Jebel Ali Village, in Dubai, is a group of homes built in the late 1970s for European port workers.
It has largely stayed the same over the years. Foreign residents still walk along quiet roads and play games at the clubhouse, a kind of gathering place.
But now, large building machines are coming to tear the buildings down.
Nakheel, the state-owned developer of Dubai’s famous palm-shaped islands, is seeking to build a new gated community of costly two-story homes known as villas.
Residents found 12-month eviction notices on their doors. An eviction notice is a document that tells someone to leave a place.
Amanda James' British father first moved the family to Jebel Ali village in 1984. James, age 53, recently told The Associated Press, “I arrived here during the Iran-Iraq War. I stayed through both Gulf wars. ... We’ve had three generations. There’s a history of people growing up, meeting each other, having their families right here.”
In response to an Associated Press request for comment, Nakheel said it informed the residents of its plans and has met all legal requirements.
“We recognize Jebel Ali Village’s importance to Dubai’s history and its residents and, for this reason, have taken the decision to redevelop the community to preserve and enhance its longevity for many more generations to come,” the company said. It argued that the planned pools, parks, sports courts and bike paths would bring residents together in new ways.
During the 1970s, American and European employees of international oil companies moved to towns in the Persian Gulf. The foreigners, known as expats, lived with their families in communities across the area.
Dubai did not have much oil, but used what it had to build Jebel Ali, the area’s first major shipping center. Dutch and British port workers moved into houses nearby. As the neighborhood grew, a school opened. So did other places where residents met to tell stories over food and drinks.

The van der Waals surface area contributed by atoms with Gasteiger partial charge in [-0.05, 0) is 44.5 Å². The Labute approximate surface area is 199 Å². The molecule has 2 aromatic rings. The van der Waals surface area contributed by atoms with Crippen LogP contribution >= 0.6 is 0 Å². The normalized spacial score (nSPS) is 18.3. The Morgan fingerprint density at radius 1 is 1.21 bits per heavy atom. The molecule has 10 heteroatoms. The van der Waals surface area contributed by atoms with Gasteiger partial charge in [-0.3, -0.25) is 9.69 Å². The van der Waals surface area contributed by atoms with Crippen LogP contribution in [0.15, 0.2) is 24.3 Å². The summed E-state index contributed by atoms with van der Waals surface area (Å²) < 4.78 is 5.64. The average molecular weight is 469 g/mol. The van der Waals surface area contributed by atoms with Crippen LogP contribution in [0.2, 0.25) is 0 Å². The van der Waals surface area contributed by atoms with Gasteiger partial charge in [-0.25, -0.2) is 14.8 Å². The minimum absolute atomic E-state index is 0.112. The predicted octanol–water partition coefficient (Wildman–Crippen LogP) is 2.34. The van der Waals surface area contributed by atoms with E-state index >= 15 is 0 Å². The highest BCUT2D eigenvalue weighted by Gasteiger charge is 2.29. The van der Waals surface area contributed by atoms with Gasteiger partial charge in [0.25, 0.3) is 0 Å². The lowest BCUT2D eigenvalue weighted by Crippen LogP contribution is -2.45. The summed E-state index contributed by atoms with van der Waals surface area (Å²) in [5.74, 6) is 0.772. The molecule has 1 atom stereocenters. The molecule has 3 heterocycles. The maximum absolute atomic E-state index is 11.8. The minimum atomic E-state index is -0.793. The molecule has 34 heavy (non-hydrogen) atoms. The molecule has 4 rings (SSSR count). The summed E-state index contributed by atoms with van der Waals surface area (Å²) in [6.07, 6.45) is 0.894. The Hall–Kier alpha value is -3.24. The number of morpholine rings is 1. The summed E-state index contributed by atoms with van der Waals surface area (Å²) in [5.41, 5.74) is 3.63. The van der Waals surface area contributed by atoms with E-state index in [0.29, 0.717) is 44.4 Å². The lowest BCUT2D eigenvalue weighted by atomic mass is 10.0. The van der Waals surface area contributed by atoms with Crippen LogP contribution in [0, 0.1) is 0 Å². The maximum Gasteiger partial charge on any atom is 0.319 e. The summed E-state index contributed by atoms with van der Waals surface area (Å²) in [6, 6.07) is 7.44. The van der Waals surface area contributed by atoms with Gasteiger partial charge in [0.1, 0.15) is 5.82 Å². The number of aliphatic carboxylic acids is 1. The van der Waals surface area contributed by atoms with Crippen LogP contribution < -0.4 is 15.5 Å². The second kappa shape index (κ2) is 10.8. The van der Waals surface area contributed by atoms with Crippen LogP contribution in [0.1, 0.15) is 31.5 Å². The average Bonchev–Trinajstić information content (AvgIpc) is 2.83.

Donna Dickinson, a 40-year-old from Norfolk, England, spent her teenage years in the village. She moved back with her family last year “to replicate for my children the childhood that I had.”
“That sense of community is quite unique to this place,” Dickinson said. Unique is a term that is used to describe something that is unlike anything else.
“When you’re an expat, having a sort of history to a place is quite a difficult thing,” Dickinson said, as her 7-year-old son played nearby.
Cory Rhodes is a 43-year-old community resident from the American state of Oregon. His home serves as his place of business as well as a home school for his daughter.
Rhodes told the AP he is sad that the housing development is going away. “The emotional feeling you get from living here –you’re just not going to get it anywhere else,” he said.
Amanda James wonders if Dubai may lose more than it gains by removing Jebel Ali Village.
“My hope is that young people today don’t think Dubai is Disneyland – because it’s not,” she said. “It had so much depth.”
I’m John Russell.
Isabel Debre reported on this story for the Associated Press. John Russell adapted it for Learning English. Bryan Lynn was the editor.
Words in This Story
resident – n. someone who lives in a particular place
preserve -- v. to keep (something) in its original state or in good condition
enhance – v. to increase or improve (something)
longevity – n. the length of time that something or someone lasts or continues
replicate – v. formal: to repeat or copy (something) exactly